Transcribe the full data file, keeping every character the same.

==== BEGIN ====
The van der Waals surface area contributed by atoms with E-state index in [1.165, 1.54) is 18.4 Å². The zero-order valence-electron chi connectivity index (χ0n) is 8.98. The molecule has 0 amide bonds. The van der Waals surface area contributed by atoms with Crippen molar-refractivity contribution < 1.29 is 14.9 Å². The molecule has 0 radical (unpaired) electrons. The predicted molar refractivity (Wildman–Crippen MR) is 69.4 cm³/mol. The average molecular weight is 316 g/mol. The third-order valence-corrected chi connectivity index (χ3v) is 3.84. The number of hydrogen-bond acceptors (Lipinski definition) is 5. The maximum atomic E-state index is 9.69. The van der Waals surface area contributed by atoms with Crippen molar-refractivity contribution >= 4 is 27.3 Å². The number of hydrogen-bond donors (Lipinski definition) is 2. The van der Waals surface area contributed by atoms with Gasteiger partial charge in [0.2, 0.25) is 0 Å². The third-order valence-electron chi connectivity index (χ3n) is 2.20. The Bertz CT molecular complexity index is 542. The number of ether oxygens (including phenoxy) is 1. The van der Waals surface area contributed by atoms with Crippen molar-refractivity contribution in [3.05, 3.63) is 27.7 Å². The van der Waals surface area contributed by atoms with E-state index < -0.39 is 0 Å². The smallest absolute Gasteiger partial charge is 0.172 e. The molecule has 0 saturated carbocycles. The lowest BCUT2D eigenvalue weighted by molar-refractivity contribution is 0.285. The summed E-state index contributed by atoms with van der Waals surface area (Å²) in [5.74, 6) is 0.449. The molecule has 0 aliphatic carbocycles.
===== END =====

The van der Waals surface area contributed by atoms with E-state index in [1.165, 1.54) is 18.4 Å². The zero-order valence-electron chi connectivity index (χ0n) is 8.98. The molecule has 0 amide bonds. The van der Waals surface area contributed by atoms with Crippen molar-refractivity contribution < 1.29 is 14.9 Å². The molecule has 0 radical (unpaired) electrons. The predicted molar refractivity (Wildman–Crippen MR) is 69.4 cm³/mol. The average molecular weight is 316 g/mol. The third-order valence-corrected chi connectivity index (χ3v) is 3.84. The number of hydrogen-bond acceptors (Lipinski definition) is 5. The maximum atomic E-state index is 9.69. The van der Waals surface area contributed by atoms with Crippen molar-refractivity contribution >= 4 is 27.3 Å². The number of hydrogen-bond donors (Lipinski definition) is 2. The van der Waals surface area contributed by atoms with Gasteiger partial charge in [0.2, 0.25) is 0 Å². The third-order valence-electron chi connectivity index (χ3n) is 2.20. The Bertz CT molecular complexity index is 542. The number of ether oxygens (including phenoxy) is 1. The van der Waals surface area contributed by atoms with Crippen molar-refractivity contribution in [3.05, 3.63) is 27.7 Å². The van der Waals surface area contributed by atoms with E-state index < -0.39 is 0 Å². The smallest absolute Gasteiger partial charge is 0.172 e. The molecule has 0 saturated carbocycles. The lowest BCUT2D eigenvalue weighted by molar-refractivity contribution is 0.285. The summed E-state index contributed by atoms with van der Waals surface area (Å²) in [5.74, 6) is 0.449. The molecule has 0 aliphatic carbocycles.